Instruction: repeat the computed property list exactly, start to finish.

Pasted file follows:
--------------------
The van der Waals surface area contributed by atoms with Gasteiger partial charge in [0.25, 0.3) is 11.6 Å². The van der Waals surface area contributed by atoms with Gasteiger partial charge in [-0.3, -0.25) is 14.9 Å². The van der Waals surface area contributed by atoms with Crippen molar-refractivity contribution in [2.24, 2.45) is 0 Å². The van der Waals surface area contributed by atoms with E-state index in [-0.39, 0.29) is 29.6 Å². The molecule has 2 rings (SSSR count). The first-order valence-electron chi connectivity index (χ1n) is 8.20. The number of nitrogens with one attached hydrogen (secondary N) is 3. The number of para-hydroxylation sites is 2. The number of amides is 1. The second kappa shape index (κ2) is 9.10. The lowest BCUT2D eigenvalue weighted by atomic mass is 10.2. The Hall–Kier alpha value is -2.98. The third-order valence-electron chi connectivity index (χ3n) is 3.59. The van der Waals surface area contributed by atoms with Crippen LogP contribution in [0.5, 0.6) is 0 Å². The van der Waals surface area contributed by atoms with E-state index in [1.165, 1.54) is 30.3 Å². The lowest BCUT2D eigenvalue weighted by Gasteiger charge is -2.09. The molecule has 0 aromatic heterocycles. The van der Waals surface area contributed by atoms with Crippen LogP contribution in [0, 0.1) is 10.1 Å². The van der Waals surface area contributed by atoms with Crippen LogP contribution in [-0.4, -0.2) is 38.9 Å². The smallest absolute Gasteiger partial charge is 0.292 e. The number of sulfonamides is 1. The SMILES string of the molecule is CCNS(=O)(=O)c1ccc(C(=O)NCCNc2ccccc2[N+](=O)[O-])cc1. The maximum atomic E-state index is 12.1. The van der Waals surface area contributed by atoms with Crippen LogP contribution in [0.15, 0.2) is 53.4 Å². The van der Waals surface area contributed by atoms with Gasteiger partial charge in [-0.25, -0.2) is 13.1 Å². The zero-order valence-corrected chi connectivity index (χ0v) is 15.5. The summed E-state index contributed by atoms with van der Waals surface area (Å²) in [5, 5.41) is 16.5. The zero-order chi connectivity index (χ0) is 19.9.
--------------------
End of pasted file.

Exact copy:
The van der Waals surface area contributed by atoms with Gasteiger partial charge in [0.25, 0.3) is 11.6 Å². The van der Waals surface area contributed by atoms with Gasteiger partial charge in [-0.3, -0.25) is 14.9 Å². The van der Waals surface area contributed by atoms with Crippen molar-refractivity contribution in [2.24, 2.45) is 0 Å². The van der Waals surface area contributed by atoms with E-state index in [-0.39, 0.29) is 29.6 Å². The molecule has 2 rings (SSSR count). The first-order valence-electron chi connectivity index (χ1n) is 8.20. The number of nitrogens with one attached hydrogen (secondary N) is 3. The number of para-hydroxylation sites is 2. The number of amides is 1. The second kappa shape index (κ2) is 9.10. The lowest BCUT2D eigenvalue weighted by atomic mass is 10.2. The Hall–Kier alpha value is -2.98. The third-order valence-electron chi connectivity index (χ3n) is 3.59. The van der Waals surface area contributed by atoms with Crippen LogP contribution in [0.5, 0.6) is 0 Å². The van der Waals surface area contributed by atoms with E-state index in [1.165, 1.54) is 30.3 Å². The lowest BCUT2D eigenvalue weighted by Gasteiger charge is -2.09. The molecule has 0 aromatic heterocycles. The van der Waals surface area contributed by atoms with Crippen LogP contribution in [0, 0.1) is 10.1 Å². The van der Waals surface area contributed by atoms with Crippen LogP contribution in [-0.4, -0.2) is 38.9 Å². The smallest absolute Gasteiger partial charge is 0.292 e. The number of sulfonamides is 1. The SMILES string of the molecule is CCNS(=O)(=O)c1ccc(C(=O)NCCNc2ccccc2[N+](=O)[O-])cc1. The maximum atomic E-state index is 12.1. The van der Waals surface area contributed by atoms with Crippen LogP contribution in [0.15, 0.2) is 53.4 Å². The van der Waals surface area contributed by atoms with Gasteiger partial charge in [-0.25, -0.2) is 13.1 Å². The zero-order valence-corrected chi connectivity index (χ0v) is 15.5. The summed E-state index contributed by atoms with van der Waals surface area (Å²) in [5, 5.41) is 16.5. The zero-order chi connectivity index (χ0) is 19.9.